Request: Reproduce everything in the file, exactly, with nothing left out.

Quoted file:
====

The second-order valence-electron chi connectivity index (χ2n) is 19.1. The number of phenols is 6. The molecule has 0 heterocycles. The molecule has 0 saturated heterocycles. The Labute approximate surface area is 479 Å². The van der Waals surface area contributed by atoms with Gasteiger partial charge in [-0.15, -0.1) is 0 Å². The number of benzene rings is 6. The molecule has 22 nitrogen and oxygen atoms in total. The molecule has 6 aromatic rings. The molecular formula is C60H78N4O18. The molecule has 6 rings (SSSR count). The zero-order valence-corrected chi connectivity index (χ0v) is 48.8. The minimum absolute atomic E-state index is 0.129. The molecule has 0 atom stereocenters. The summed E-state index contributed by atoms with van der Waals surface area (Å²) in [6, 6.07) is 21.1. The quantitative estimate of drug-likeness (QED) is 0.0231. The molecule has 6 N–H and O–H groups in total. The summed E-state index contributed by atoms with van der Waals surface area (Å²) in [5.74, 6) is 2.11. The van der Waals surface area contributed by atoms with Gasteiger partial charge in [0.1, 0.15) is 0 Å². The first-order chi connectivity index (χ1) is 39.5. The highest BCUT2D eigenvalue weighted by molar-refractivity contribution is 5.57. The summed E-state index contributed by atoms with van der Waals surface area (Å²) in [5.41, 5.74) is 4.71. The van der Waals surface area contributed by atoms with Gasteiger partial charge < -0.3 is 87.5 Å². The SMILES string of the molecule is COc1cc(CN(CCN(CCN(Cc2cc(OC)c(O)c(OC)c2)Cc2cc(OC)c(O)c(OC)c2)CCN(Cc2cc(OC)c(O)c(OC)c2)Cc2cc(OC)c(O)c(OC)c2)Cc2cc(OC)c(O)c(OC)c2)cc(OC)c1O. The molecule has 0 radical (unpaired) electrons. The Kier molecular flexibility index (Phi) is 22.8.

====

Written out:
The second-order valence-electron chi connectivity index (χ2n) is 19.1. The number of phenols is 6. The molecule has 0 heterocycles. The molecule has 0 saturated heterocycles. The Labute approximate surface area is 479 Å². The van der Waals surface area contributed by atoms with Gasteiger partial charge in [-0.15, -0.1) is 0 Å². The number of benzene rings is 6. The molecule has 22 nitrogen and oxygen atoms in total. The molecule has 6 aromatic rings. The molecular formula is C60H78N4O18. The molecule has 6 rings (SSSR count). The zero-order valence-corrected chi connectivity index (χ0v) is 48.8. The minimum absolute atomic E-state index is 0.129. The molecule has 0 atom stereocenters. The summed E-state index contributed by atoms with van der Waals surface area (Å²) in [6, 6.07) is 21.1. The quantitative estimate of drug-likeness (QED) is 0.0231. The molecule has 6 N–H and O–H groups in total. The summed E-state index contributed by atoms with van der Waals surface area (Å²) in [5.74, 6) is 2.11. The van der Waals surface area contributed by atoms with Gasteiger partial charge in [0.1, 0.15) is 0 Å². The first-order chi connectivity index (χ1) is 39.5. The highest BCUT2D eigenvalue weighted by molar-refractivity contribution is 5.57. The summed E-state index contributed by atoms with van der Waals surface area (Å²) in [5.41, 5.74) is 4.71. The van der Waals surface area contributed by atoms with Gasteiger partial charge < -0.3 is 87.5 Å². The SMILES string of the molecule is COc1cc(CN(CCN(CCN(Cc2cc(OC)c(O)c(OC)c2)Cc2cc(OC)c(O)c(OC)c2)CCN(Cc2cc(OC)c(O)c(OC)c2)Cc2cc(OC)c(O)c(OC)c2)Cc2cc(OC)c(O)c(OC)c2)cc(OC)c1O. The molecule has 0 radical (unpaired) electrons. The Kier molecular flexibility index (Phi) is 22.8.